This book offers an extensive study of indigenous communities in the Andaman and Nicobar Islands, India, and their methods of forest conservation, along with an exploration of the impact of forestry operations in the islands and the wide scale damage they have incurred on both the land and the people. Through an in-depth analysis of the contrasting indigenous practices and governmental forestry schemes, the author has compared the modern 'Joint Forest Management' resolution with the ethos and practices of the indigenous people of the Andaman and Nicobar Islands. Throughout the book, readers will learn about the different indigenous communities inhabiting these islands and the treasure of knowledge each of them provide on forest conservation.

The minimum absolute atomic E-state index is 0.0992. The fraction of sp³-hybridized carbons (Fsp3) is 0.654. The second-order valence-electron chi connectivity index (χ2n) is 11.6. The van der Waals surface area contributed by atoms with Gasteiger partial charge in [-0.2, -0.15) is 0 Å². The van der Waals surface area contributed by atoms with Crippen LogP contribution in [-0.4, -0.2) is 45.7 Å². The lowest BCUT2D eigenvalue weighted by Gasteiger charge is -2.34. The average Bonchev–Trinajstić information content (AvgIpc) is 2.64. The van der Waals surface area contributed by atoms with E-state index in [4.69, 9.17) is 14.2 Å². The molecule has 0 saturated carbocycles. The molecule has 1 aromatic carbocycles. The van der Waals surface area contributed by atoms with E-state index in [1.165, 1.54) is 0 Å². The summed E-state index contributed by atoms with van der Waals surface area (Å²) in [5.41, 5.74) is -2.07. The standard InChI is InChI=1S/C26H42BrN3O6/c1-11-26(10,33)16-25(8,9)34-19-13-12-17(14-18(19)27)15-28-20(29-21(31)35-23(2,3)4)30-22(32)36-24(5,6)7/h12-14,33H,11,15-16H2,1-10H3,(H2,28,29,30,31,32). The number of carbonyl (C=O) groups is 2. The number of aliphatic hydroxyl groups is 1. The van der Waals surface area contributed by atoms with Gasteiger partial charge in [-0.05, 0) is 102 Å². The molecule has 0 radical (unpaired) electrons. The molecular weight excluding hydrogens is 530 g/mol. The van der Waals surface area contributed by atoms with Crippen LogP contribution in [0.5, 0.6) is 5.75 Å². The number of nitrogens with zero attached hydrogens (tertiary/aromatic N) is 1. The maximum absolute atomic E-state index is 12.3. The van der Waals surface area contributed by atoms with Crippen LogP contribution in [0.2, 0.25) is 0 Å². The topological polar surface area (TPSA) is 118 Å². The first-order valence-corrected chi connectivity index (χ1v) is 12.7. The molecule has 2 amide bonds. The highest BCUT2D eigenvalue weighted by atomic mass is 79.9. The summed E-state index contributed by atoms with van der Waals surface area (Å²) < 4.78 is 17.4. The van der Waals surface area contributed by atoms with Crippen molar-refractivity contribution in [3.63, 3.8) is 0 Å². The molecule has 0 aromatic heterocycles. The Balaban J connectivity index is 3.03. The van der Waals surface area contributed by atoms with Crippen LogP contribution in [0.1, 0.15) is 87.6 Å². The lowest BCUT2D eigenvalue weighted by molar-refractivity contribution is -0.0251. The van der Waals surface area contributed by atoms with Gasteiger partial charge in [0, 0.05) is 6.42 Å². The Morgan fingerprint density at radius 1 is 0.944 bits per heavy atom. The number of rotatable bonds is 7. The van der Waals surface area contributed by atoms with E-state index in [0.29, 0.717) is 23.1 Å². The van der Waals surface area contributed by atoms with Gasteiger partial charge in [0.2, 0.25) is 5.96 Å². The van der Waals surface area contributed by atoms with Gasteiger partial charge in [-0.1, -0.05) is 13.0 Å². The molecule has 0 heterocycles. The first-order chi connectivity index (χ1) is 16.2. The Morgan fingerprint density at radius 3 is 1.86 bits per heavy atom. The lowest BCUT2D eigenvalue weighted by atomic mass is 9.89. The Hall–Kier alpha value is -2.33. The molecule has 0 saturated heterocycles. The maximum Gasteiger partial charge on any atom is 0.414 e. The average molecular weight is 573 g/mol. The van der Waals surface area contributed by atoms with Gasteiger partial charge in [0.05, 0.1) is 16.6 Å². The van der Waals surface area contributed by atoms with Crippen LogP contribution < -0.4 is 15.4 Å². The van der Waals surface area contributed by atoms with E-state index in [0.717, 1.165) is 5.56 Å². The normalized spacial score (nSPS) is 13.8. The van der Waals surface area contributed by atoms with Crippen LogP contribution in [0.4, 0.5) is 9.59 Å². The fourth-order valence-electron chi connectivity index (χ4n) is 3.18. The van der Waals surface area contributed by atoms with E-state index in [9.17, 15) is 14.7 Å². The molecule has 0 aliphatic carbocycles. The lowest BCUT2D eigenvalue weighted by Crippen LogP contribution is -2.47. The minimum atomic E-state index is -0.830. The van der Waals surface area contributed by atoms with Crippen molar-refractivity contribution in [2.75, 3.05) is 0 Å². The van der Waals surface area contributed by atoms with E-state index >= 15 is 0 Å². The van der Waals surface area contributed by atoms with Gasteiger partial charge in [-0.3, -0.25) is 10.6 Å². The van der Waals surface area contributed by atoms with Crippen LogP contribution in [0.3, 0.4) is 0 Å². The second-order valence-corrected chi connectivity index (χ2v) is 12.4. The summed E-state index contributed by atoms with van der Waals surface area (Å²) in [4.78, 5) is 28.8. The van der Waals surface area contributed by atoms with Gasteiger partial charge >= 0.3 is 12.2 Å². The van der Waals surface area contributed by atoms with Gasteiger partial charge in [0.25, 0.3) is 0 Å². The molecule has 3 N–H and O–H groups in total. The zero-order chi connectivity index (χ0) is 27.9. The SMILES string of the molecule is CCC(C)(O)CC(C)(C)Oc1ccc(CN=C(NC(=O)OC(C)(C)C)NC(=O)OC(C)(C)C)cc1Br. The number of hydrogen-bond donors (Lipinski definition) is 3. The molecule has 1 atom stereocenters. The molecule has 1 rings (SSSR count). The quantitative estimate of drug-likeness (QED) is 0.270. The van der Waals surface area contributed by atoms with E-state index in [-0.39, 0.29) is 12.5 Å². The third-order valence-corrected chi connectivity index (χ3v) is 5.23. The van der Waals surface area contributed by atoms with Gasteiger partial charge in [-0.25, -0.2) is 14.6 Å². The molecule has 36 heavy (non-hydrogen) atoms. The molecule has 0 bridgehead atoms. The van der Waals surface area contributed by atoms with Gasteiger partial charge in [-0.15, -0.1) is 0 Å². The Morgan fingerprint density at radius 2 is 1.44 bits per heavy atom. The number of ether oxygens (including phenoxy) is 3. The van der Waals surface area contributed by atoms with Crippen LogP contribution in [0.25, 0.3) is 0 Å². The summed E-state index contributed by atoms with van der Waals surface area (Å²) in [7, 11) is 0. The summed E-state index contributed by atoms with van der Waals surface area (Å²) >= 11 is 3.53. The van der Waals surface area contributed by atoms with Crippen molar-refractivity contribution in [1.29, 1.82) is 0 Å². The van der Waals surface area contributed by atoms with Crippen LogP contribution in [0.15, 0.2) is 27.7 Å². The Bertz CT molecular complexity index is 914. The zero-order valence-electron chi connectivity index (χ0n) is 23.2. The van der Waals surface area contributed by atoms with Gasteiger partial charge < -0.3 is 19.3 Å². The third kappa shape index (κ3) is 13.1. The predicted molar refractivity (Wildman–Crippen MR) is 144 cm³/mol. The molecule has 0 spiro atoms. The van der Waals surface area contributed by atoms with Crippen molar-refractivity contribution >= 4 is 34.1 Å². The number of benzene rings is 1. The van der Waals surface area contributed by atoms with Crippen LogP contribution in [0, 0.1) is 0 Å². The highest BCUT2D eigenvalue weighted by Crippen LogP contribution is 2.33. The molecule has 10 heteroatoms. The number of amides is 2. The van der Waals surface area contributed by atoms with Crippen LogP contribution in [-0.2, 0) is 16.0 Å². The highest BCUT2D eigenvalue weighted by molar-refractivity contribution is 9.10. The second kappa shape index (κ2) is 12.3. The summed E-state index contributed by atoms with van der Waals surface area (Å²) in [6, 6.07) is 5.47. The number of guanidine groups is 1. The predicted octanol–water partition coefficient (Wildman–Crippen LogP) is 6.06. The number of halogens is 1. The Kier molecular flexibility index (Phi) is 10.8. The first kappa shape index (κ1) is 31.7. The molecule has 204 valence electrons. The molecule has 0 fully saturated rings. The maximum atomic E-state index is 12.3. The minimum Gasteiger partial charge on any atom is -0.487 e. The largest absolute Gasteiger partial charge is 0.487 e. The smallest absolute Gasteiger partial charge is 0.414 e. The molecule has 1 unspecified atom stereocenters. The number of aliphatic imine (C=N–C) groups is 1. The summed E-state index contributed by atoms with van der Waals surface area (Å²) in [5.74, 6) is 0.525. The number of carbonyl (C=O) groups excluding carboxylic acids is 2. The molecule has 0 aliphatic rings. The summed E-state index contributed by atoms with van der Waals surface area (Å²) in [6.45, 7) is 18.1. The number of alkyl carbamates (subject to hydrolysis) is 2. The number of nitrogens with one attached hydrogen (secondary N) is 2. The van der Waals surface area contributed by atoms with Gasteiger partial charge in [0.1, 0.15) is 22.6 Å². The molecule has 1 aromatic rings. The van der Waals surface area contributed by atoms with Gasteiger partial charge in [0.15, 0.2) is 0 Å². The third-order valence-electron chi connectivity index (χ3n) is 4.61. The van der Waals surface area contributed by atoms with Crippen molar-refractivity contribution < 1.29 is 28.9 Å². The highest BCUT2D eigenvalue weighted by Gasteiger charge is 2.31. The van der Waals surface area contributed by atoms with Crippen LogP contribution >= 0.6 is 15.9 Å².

The book establishes that the notion of knowledge is politicized by the dominant culture in the context of Andaman's forest tribes, and traces how this denial of the existence of indigenous knowledge by government officials has led to reduced forest area in the region. The book also explores and analyses strategies to utilize and conserve the tribes' profound knowledge of the biodiversity of the islands and study their efforts towards forest conservation, protection and rejuvenation.